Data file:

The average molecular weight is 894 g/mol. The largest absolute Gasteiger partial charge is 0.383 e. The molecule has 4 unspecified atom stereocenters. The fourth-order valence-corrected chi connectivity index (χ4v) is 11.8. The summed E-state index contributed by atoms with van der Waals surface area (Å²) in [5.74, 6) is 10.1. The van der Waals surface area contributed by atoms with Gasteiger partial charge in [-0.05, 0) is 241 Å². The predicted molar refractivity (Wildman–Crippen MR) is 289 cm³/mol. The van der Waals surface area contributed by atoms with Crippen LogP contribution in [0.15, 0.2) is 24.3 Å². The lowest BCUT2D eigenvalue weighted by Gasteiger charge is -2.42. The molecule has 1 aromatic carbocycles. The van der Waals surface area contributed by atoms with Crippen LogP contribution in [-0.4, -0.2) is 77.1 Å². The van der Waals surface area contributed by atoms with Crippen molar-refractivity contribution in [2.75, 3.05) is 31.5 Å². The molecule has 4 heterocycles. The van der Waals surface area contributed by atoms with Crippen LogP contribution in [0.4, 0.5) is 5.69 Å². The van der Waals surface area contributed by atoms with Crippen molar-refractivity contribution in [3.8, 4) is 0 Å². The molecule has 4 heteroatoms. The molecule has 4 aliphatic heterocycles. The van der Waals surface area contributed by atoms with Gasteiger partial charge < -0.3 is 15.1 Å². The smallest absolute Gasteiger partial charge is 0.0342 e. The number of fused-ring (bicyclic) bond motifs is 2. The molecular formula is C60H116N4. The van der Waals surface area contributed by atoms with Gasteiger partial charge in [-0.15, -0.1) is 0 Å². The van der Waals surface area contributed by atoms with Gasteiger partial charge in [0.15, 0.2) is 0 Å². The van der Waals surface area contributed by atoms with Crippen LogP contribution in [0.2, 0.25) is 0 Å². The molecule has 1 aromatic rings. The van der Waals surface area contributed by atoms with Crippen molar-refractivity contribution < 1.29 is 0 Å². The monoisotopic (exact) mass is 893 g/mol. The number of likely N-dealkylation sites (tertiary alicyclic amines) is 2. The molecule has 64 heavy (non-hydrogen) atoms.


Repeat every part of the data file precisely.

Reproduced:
The average molecular weight is 894 g/mol. The largest absolute Gasteiger partial charge is 0.383 e. The molecule has 4 unspecified atom stereocenters. The fourth-order valence-corrected chi connectivity index (χ4v) is 11.8. The summed E-state index contributed by atoms with van der Waals surface area (Å²) in [5.74, 6) is 10.1. The van der Waals surface area contributed by atoms with Gasteiger partial charge in [-0.05, 0) is 241 Å². The predicted molar refractivity (Wildman–Crippen MR) is 289 cm³/mol. The van der Waals surface area contributed by atoms with Crippen LogP contribution in [0.15, 0.2) is 24.3 Å². The lowest BCUT2D eigenvalue weighted by Gasteiger charge is -2.42. The molecule has 1 aromatic carbocycles. The van der Waals surface area contributed by atoms with Crippen LogP contribution in [-0.4, -0.2) is 77.1 Å². The van der Waals surface area contributed by atoms with Crippen molar-refractivity contribution in [2.75, 3.05) is 31.5 Å². The molecule has 4 heterocycles. The van der Waals surface area contributed by atoms with Crippen LogP contribution in [0.4, 0.5) is 5.69 Å². The van der Waals surface area contributed by atoms with Crippen molar-refractivity contribution in [3.8, 4) is 0 Å². The molecule has 4 heteroatoms. The molecule has 4 aliphatic heterocycles. The van der Waals surface area contributed by atoms with Gasteiger partial charge < -0.3 is 15.1 Å². The smallest absolute Gasteiger partial charge is 0.0342 e. The number of fused-ring (bicyclic) bond motifs is 2. The molecular formula is C60H116N4. The van der Waals surface area contributed by atoms with Gasteiger partial charge in [-0.15, -0.1) is 0 Å². The van der Waals surface area contributed by atoms with Gasteiger partial charge in [0.15, 0.2) is 0 Å². The van der Waals surface area contributed by atoms with Crippen LogP contribution in [0.2, 0.25) is 0 Å². The molecule has 1 aromatic rings. The van der Waals surface area contributed by atoms with Crippen molar-refractivity contribution < 1.29 is 0 Å². The monoisotopic (exact) mass is 893 g/mol. The number of likely N-dealkylation sites (tertiary alicyclic amines) is 2. The molecule has 64 heavy (non-hydrogen) atoms.